In Memory

Ruth Alyce Murray

14 Dec 1933 - 01 Dec 2023

Mum will be sadly missed by me every minute of every day.

 She was nicknamed “Smiler” as a young girl growing up in her beloved Jericho in central Oxford. Jericho in the 1930s and 1940s was very much a neighbourhood with a flourishing community spirit everyone helping each other and having shared values. Mum remained a committed Jerico girl throughout her life. Although a poor area, it really must have been a special place in its day, and perhaps those kinds of communities where everyone bonds together sadly don’t exist quite so much in the modern world.

 She had a wonderfully happy childhood with loving parents the never forgotten by me,  Bert and Rose (my grandparents), sisters Wyn and Irene, and brother Vic all of whom she loved deeply. My Auntie Irene was outgoing and the life and soul of any party. Auntie Wyn was very wise, determined and relied upon for guidance. Uncle Vic was the trusted rock.

Mum was a proud “Hall” and was named Ruth after Ruth Spooner, whom my grandmother worked for in service and lived in a large house at 9 Polstead Road. Half the nation worked in service before the first World War, its where the name Hall originates, and is probably why I liked watching the 1970s TV drama Upstairs Downstairs so much as it demonstrated what life was like for people in those days, and how hard it could be for many. In her youth, mum liked visiting the house at Polstead Road and listening to piano music played by the Spooner sisters, which probably developed her love for classical music and Gilbert and Sullivan comic opera favoured by her Dad. Although Frank Sinatra remained her favourite.

 She married my Dad Alex at the age of 24 and had a long and happy marriage having 2 children Lousie and I.

 Mum wasn’t at all independent and feared living alone after Dad passed away. So, she lived with me and Maxine for the past 20 or so years. It was challenging at times with mums’ mobility problems, combined with Maxine having Parkinsons and associated Dementia – which of course placed extra stresses upon mum.

 She liked daily trips out in the car and relished tea and cakes. She loathed being “banged up indoors”! We must have visited every tearoom in the country. I’ve never known anyone with such a sweet tooth! She came on many holidays including a first and only trip abroad to Venice in the middle of a heatwave! There were a few scares in Venice with the extreme heat, as she once collapsed against a glass shop frontage. Luckily no lasting harm done though, just my blood pressure soaring through the roof again!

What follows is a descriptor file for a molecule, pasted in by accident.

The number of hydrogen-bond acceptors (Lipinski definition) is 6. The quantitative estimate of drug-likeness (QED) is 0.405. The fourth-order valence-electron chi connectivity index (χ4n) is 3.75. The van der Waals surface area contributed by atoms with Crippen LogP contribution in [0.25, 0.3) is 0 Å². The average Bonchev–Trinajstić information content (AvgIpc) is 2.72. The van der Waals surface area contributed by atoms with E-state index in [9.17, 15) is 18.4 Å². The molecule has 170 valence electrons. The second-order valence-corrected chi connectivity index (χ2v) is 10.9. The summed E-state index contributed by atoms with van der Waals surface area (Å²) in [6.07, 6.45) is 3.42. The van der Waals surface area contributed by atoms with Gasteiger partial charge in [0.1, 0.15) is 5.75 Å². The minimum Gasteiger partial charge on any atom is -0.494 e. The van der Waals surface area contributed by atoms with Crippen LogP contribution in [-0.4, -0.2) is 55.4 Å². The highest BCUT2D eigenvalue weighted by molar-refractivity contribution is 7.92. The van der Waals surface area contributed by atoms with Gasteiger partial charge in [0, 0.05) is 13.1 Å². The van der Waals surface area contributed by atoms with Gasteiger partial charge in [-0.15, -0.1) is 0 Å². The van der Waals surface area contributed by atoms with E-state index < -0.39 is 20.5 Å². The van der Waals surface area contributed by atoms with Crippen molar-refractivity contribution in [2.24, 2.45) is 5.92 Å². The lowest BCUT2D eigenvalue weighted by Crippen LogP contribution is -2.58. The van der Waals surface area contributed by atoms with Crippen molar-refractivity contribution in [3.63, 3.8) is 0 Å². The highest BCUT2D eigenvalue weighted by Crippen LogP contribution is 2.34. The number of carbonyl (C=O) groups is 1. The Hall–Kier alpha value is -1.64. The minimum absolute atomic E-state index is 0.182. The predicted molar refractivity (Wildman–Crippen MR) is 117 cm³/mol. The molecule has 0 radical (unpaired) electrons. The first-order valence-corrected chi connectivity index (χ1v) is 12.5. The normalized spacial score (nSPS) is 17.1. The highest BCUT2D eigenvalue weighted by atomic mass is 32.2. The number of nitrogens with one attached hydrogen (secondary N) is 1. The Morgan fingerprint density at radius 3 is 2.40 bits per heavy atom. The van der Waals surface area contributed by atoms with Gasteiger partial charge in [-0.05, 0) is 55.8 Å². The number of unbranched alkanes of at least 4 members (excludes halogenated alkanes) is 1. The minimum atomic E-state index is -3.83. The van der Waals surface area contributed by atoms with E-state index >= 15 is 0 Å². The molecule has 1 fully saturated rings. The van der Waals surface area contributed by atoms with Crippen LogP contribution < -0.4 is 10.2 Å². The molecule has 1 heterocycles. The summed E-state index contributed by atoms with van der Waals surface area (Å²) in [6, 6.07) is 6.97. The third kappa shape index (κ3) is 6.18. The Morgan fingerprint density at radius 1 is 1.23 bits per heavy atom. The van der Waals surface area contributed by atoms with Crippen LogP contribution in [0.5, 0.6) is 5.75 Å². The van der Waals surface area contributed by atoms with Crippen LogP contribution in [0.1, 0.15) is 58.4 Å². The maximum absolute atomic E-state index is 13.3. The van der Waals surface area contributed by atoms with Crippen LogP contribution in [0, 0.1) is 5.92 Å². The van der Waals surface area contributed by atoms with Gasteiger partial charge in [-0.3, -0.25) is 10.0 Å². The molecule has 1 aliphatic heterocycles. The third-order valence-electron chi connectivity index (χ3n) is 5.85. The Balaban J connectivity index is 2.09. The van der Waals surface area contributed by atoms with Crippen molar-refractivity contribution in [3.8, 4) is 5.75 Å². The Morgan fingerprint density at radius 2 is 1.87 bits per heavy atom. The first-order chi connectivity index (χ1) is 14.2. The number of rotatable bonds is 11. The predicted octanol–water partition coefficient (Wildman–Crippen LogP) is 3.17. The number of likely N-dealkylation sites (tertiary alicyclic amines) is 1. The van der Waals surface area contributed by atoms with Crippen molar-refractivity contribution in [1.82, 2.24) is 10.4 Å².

She loved Louise and her 3 grandchildren Lorna, Heather, and Sophie. Always happiest in the company of children, she had a large part in bringing up the grandchildren and was obsessed with seeing their babies (her great grandchildren).

 In later years mum encountered numerous health problems with neuropathy in her legs and kyphosis of the spine, amongst other concerns which limited her mobility.

 In her late 60s she was diagnosed with the grim prospect of melanoma with a life expectancy of under 6 months. Those days were very difficult to endure for us both. I’d sit up at night and research all manner of new initiatives in America and beyond into ways of combating melanoma and went armed with huge dossiers with plans to discuss with the consultants. I must have been the consultant’s worst nightmare. However, with all avenues exhausted she was prescribed interferon, and against the odds won the long battle against melanoma.

Melanoma is a very aggressive cancer and seems to be prevalent within the Hall lineage as my cousin Elaine was also affected, but again thankfully won her own personal battle. 

I will never ever forget my mother and think about her each day. Her lose has been a huge blow to me personally, but I’m sure that she’s still out there in some shape or form and that one day I’ll fill her in again with all the news and gossip! Until we meet again, rest in peace Mum!


All proceeds go to


So far your kind donations have raised

Share this page